Freeing the Oaks – Restoring a Rare Ecosystem at Gateway Park

The oak savanna at Galena Gateway Park.

JDCF is thrilled to receive two grants that will be used to restore 14 acres of native oak savanna at Gateway Park in Galena, Illinois. Volunteers with the Galena Area Land Enthusiasts (GALE) and the Northwest Illinois Prairie Enthusiasts (NIPE) have been working hard since 2015 to restore this overgrown area of the park to a beautiful wildlife habitat area for the public to enjoy.

Oak savannas are a mix of oak forest and open prairie habitats. Oak savannas are characterized by scattered hardwood trees like oaks and hickories that allow enough sunlight to reach ground to sustain native prairie species like bluestem, purple coneflower, and sunflowers. Fire is required to keep the understory free of brushy vegetation and other invasive species. The thick, cork-like bark of the bur oak trees insulates even young trees from the flames and allows these trees to fully mature and spread their branches out over the savanna.

Oak savannas were once common throughout the Midwest but have declined tremendously from decades of human activity and lack of proper management, including a lack of prescribed fire. Today, oak savannas are one of the rarest ecosystems on the entire planet.

The restoration of the oak savanna at Gateway Park includes the removal of 14 acres of brushy species from the understory and the removal of some of the larger trees that don’t belong in an oak savanna. Following the vegetation removal, the area will be burned and seeded with native prairie species hand-collected by the Northwest Illinois Prairie Enthusiasts.

Funding for this incredible habitat restoration project was provided by the Illinois Clean Energy Community Foundation’s Community Stewardship Challenge grant program, the U.S. Fish and Wildlife Service’s Partners for Fish and Wildlife program, and an in-kind donation from the Northwest Illinois Prairie Enthusiasts. The acquisition, preservation, and management of Gateway Park is an ongoing partnership between JDCF and the City of Galena.

Upcoming Events

Fall Forest Walk

September 30 @ 1:00 pm - 3:30 pm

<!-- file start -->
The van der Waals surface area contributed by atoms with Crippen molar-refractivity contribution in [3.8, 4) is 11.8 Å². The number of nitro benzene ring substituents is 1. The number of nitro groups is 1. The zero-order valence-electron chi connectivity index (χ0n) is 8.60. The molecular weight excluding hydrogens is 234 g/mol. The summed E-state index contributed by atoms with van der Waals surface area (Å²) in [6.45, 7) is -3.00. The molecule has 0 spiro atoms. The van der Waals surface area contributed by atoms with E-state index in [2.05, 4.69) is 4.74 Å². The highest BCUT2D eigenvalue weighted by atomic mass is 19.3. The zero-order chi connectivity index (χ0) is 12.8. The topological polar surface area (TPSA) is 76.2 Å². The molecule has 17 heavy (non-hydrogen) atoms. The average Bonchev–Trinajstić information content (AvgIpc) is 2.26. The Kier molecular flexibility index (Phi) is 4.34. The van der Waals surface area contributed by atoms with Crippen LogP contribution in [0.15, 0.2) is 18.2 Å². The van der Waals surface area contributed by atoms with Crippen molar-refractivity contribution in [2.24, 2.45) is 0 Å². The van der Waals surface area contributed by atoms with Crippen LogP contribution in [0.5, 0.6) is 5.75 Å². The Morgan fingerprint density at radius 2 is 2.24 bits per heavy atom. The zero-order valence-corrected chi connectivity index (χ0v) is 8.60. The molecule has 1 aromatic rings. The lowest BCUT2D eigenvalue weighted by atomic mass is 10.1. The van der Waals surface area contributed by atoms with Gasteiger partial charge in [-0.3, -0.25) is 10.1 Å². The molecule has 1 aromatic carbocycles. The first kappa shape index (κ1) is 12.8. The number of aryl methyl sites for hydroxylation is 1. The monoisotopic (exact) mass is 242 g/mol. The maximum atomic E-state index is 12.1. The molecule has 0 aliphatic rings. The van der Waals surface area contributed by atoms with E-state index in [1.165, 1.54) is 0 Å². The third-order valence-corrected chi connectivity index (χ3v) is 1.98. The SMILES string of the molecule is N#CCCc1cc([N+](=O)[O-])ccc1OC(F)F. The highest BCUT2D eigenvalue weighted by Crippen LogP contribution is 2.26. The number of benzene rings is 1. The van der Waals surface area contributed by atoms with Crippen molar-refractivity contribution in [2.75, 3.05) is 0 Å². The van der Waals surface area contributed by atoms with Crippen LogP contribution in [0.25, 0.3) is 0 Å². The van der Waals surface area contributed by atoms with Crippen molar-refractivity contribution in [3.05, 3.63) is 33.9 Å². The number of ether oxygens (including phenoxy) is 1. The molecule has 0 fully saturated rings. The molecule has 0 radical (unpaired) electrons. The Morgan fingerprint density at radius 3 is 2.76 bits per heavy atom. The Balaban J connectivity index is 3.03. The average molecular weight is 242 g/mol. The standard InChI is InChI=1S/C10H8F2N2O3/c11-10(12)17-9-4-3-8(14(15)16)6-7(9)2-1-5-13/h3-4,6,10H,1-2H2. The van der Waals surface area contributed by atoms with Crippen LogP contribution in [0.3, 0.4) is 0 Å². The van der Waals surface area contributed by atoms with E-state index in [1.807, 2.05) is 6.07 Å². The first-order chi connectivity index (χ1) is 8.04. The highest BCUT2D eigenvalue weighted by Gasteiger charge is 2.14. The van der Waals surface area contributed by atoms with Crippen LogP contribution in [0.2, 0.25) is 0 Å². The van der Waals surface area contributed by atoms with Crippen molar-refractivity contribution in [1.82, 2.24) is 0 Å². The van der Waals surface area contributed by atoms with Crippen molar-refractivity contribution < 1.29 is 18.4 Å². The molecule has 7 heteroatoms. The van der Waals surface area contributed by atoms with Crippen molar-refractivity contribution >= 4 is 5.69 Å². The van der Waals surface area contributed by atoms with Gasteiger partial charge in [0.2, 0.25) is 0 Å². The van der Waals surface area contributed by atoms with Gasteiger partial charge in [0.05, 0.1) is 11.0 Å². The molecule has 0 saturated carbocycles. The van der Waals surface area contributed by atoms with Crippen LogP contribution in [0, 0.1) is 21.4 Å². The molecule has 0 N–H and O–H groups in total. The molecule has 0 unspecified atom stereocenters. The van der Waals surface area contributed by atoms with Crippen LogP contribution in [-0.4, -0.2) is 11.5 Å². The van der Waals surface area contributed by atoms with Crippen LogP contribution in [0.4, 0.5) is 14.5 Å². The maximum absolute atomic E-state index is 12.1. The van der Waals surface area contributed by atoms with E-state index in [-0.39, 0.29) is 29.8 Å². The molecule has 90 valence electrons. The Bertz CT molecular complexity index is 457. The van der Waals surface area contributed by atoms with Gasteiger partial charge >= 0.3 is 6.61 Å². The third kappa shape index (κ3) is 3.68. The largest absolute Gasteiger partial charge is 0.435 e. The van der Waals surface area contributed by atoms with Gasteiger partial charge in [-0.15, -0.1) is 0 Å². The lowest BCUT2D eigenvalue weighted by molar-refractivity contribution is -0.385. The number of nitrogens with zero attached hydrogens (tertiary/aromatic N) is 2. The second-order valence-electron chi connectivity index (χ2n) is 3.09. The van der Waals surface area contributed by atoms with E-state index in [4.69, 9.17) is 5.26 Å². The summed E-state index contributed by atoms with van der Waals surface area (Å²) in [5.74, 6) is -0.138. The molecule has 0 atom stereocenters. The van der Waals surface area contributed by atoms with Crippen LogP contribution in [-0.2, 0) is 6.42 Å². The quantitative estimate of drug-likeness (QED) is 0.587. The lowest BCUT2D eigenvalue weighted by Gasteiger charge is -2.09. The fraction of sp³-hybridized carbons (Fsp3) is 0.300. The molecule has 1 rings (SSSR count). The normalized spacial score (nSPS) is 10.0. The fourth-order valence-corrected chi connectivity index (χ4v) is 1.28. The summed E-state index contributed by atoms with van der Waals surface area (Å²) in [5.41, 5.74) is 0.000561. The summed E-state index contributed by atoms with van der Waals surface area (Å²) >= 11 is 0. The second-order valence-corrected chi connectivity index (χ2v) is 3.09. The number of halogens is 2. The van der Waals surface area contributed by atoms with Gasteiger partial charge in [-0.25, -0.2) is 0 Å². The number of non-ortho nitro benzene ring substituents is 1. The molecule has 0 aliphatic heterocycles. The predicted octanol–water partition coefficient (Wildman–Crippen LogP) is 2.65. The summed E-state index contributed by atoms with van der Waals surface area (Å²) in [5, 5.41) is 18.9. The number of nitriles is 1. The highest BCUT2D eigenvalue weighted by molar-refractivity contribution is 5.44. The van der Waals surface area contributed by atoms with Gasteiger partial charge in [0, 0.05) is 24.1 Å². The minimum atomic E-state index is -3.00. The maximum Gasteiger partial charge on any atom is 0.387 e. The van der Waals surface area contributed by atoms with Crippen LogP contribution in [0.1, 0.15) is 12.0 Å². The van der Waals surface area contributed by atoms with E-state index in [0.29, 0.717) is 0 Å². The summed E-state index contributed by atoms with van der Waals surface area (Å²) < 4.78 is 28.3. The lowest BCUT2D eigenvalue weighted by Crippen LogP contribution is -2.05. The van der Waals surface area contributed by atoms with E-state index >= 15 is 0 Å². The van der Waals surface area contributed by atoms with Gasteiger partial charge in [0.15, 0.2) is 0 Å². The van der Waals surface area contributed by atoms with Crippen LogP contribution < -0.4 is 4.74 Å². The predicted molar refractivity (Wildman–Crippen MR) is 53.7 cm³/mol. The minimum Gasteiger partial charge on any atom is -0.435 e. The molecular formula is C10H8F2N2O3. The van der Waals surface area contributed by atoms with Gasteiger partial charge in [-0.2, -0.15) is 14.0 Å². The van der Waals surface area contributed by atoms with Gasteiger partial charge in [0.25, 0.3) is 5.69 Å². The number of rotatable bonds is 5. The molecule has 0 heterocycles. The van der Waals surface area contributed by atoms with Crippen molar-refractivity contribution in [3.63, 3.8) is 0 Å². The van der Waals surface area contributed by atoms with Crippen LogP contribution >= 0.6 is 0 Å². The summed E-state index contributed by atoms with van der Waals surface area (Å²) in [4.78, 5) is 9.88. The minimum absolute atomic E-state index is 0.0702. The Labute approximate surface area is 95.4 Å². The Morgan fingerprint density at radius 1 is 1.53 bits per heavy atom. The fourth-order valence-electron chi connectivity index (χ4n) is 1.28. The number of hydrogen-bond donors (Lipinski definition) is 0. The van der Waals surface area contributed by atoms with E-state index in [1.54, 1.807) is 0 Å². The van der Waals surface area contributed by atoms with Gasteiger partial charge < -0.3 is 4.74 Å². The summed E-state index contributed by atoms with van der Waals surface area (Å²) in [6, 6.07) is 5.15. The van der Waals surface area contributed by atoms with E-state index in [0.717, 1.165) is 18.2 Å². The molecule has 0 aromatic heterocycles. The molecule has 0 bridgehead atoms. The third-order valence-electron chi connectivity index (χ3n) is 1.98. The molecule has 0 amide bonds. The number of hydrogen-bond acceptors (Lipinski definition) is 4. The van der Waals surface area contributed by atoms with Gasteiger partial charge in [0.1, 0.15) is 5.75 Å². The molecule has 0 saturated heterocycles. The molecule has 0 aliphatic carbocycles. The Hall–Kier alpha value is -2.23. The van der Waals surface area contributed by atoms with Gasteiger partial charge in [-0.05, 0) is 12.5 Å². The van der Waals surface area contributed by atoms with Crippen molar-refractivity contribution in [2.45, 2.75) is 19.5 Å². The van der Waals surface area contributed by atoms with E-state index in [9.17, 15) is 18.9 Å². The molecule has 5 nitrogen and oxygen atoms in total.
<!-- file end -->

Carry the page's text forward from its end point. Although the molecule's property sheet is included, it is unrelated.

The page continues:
With fall on the way, the appearance of trees changes significantly and identifying them can be tricky – unless you know your bark, berries, and  nuts. Join us to celebrate the change of season with a Fall Forest Walk at Schurmeier Teaching Forest. This free event will be led by expert staff and volunteers from […] Read More

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Creatures of the Night: Owls & Bats

October 21 @ 10:00 am - 12:00 pm

Learn about some of our nocturnal friends, owls and bats. This program, geared towards a middle school grade level, introduces the life cycle of the owl and its food and habitat. It also identifies the characteristics that make the owl a perfect predator and member of the raptor family. Participants will get to dissect an […] Read More

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The Return of Large Predators to the Midwest

November 11 @ 12:30 pm - 4:30 pm

Our keynote speaker will be Adrian Wydeven, nationally-renowned timber wolf expert, based at the Sigurd Olson Environmental Institute at Northland College, in Ashland, WI. For more than 50 years, there were NO sightings of wolves in Illinois, but with declining habitat north of us, wolves have again been sighted since 2002, more in Jo Daviess […] Read More

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Owl Prowl

December 2 @ 5:00 pm - 8:00 pm

Join us for an evening owl-prowl hike at Casper Bluff.  This year, we will be joined by the Northern Illinois Raptor Rehab and Education Center who will bring along a few of their feathered friends for an educational program and meet and greet with live owls before we head out on the trails. There will be […] Read More

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